Palantir Quest further surprised me for what it was. Though the bulk of the material ICE published for MERP was set in 1640 of the Third Age of Middle-earth, Palantir Quest finally broke new ground and set the adventure in the Fourth Age. While many of the books and adventures that existed by then had brief notes for the setting at other times, Palantir Quest was the first to be explicitly set after Sauron's fall and the end of the War of the Ring. This was something I'd waited a long time for.
One of the problems with setting a game in Middle-earth is the carefully plotted timeline Tolkien had established. One could ignore the timeline and allow the player characters to do what they wanted, even to the point of changing the entire course of the narrative of The Lord of the Rings. ICE attempted to head-off this potential problem (though some might not see it as a problem at all) by making the time setting for their game material more than 1400 years before Bilbo was born. That era was rife with adventuring possibilities, with little chance of knocking all of Tolkien's story off-track. The downside was that Middle-earth did not much resemble what most potential players would be familiar with going in. There was no Rohan, and there was still a king in Gondor, for two big examples. Still, there was a lot for adventurers to do...but it just never really appealed to me, to be frank.
I've detailed elsewhere how the Fourth Age of Middle-earth is full of gaming potential, without the baggage of books and movies detailing everything about it. The downside to that, of course, is that players, being what they are, and most likely Lord of the Rings fans to boot, will also likely miss being able to interact with some of the setting's most famous characters. Another complaint I've heard about the Fourth Age is that there is "nothing to do." The One Ring is gone, Sauron has fallen, and even his greatest servants have been vanquished. It's an understandable reaction, of course; who wouldn't want the chance to at least help overthrow Sauron? Conversely, many roleplaying game settings don't have such a narrative focus around which they revolve, making the Fourth Age of Middle-earth much more reminiscent of them. It's a wide-open time, with plenty still left to do, and an incredibly long and detailed backstory for it all.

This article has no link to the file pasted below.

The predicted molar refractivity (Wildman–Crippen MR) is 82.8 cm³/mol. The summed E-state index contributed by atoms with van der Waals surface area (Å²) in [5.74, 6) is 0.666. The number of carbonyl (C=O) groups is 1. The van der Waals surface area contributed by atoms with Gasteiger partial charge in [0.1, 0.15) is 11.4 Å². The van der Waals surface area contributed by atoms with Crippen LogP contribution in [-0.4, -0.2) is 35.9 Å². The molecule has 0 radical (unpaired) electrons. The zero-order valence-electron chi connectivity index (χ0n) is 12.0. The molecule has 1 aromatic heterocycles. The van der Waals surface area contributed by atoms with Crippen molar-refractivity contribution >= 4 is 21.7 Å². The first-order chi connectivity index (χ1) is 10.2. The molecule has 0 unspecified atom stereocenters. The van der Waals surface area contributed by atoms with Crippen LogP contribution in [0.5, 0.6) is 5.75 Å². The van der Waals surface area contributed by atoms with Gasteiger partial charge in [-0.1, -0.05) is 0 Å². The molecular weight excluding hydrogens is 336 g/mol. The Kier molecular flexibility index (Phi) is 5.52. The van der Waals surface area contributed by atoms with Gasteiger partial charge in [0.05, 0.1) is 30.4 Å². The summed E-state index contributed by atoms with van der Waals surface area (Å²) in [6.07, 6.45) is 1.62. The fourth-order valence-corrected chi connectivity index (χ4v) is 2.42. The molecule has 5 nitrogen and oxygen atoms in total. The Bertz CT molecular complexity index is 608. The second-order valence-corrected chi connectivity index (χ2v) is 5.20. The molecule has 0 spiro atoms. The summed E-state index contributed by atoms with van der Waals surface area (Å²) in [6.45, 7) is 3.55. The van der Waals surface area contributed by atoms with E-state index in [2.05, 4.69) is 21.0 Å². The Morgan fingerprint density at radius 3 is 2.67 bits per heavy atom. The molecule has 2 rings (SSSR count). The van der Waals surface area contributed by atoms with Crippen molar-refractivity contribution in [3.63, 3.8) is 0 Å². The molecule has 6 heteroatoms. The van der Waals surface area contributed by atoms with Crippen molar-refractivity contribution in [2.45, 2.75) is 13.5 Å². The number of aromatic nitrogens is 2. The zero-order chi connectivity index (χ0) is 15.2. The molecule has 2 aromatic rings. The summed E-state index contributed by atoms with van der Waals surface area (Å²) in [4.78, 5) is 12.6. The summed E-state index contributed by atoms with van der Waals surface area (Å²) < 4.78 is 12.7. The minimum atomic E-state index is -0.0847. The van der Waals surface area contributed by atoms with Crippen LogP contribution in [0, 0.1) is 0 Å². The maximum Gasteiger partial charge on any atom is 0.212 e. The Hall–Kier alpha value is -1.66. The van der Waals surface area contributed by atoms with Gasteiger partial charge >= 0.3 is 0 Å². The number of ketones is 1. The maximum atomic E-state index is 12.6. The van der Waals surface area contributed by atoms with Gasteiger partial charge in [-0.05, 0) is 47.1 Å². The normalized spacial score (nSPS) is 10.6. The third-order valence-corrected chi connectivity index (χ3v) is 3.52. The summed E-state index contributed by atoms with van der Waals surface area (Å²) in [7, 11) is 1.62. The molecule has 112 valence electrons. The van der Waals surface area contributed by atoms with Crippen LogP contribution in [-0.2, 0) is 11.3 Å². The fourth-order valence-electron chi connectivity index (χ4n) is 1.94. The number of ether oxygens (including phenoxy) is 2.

This isn't really related to the adventure at hand, but shows a pretty spectacular moment in Middle-earth history.
Palantir Quest cuts right to the heart of the matter by centering around one of the great remaining mysteries of Middle-earth. The seeing-stones of the folk who founded Arnor and Gondor were powerful and coveted artifacts, desired by everyone from the kings of Gondor to the Dark Lord himself. Few in number in the first place, their numbers dwindled as the centuries went by, lost to war and betrayal. Yet they weren't truly lost; palantiri are nearly indestructible. One was taken to the Uttermost West by the Elves who left Middle-earth at the end of the Third Age. Some may have been rendered unusable: the one in Minas Tirith would only show flames and Denethor's burning hands after that doom-haunted Steward of Gondor took it to his funeral pyre, though someone as strong-willed as Aragorn likely could have used it if he exerted himself greatly; while even if recovered, the one Sauron held at Barad-dur is likely too tainted by evil to ever be usable again by mortals. The Orthanc stone, used by Saruman, is the last known working palantir in Middle-earth, held and used by King Elessar (aka Aragorn) in Minas Tirith. However, three stones still remain unaccounted for, though still in Middle-earth. Locating and recovering them would be a great step in helping the Reunited Kingdom rebuild.